GitHub Repository Rules are now generally available


Protected branches have been around for a while, and have made numerous improvements over time. GitHub added new rules to protect multiple branches and introduced additional permissions. However, it’s still challenging to consistently protect branches and tags throughout organizations. Managing scripts, cron jobs, various API calls, or third-party tooling to have consistent branch protections is not only annoying but also time-consuming.

It’s time for a new approach

GitHub announced the general availability of repository rules. Repository rules enable easily defined branch protections in public repositories. With flexible targeting options, it can protect multiple branch patterns using a single ruleset. Layering makes bypass scenarios dynamic; a GitHub App can skip status checks with no additional permissions, and administrators can bypass pull requests while still requiring the important CodeQL checks to run.

In line with GitHub’s mission to be the home for all developers, they have integrated GitHub Repository Rules to ensure that everyone collaborating on a repository knows the rules in play for them. An overview page provides visibility on rules applicable to a branch. Relevant information about rule enforcement is available at multiple touchpoints on, Git, and the GitHub CLI. There are also helpful prompts on ensuring the responsible use of bypass permissions.

Twilio has been using GitHub Repository Rules to balance developer experience and security.

“At Twilio, we value the autonomy of our engineering teams, including the ability to manage their own GitHub repositories. However, this autonomy makes compliance and security more challenging. We have successfully used GitHub Repository Rules to help us meet our compliance and security requirements while maintaining team autonomy.”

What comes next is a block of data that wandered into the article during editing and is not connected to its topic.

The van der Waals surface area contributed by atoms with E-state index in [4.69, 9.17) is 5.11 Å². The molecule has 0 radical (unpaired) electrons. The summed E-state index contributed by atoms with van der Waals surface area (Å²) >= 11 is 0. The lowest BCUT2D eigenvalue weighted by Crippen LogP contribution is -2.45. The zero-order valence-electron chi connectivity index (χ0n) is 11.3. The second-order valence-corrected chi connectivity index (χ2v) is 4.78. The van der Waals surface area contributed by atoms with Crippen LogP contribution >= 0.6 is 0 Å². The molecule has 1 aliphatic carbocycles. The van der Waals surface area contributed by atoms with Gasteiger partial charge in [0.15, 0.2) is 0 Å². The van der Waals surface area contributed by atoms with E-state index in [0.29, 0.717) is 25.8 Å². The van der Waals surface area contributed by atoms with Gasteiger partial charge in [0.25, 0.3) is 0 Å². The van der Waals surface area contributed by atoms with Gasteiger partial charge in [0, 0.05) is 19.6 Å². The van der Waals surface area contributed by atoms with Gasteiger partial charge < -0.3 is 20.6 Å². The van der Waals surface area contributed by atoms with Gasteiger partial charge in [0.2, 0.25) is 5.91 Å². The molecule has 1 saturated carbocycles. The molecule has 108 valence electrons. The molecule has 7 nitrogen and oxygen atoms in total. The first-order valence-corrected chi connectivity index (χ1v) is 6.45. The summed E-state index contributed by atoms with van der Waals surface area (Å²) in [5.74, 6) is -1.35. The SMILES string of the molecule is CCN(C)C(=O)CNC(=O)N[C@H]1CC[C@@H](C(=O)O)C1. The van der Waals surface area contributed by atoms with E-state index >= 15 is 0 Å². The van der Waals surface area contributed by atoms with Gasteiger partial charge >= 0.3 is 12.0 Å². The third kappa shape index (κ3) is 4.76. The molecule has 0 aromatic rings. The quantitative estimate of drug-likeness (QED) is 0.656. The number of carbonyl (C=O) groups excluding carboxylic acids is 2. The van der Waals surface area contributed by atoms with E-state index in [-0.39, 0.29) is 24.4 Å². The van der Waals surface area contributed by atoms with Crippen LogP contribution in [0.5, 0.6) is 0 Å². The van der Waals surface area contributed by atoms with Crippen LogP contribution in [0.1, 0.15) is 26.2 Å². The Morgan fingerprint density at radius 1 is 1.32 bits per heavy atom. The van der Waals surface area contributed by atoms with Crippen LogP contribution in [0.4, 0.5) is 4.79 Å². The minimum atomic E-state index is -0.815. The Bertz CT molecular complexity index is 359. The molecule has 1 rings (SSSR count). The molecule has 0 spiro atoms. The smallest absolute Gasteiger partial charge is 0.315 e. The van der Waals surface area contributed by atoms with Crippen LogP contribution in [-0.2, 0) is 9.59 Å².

saidDavid Betts, Senior Engineering Manager, Twilio.

GitHub Enterprise Cloud customers can enforce these rules across all or a subset of their repositories in an organization. No more tedious audits checking to see if a rule existed; now ensure consistency in one location. If one is not ready to commit to a ruleset, they can trial them in evaluate mode. Rule insights allows us to see what could happen if dismisses stale reviews or enables linear merge history. No more guessing and no more testing in “production.”

Policy enforcement is a big reason Thomson Reuters has been an early adopter of repository rules across their organization.

“Compliance and security controls are fundamental to keeping applications safe. At Thomson Reuters, it’s important we properly enforce these policies. With repository rules, GitHub gives us the confidence to know we are enforcing our policies across an organization effectively, keeping our applications safe for end customers.”

– Darren Trzynka. Senior Cloud Architect,Thomson Reuters

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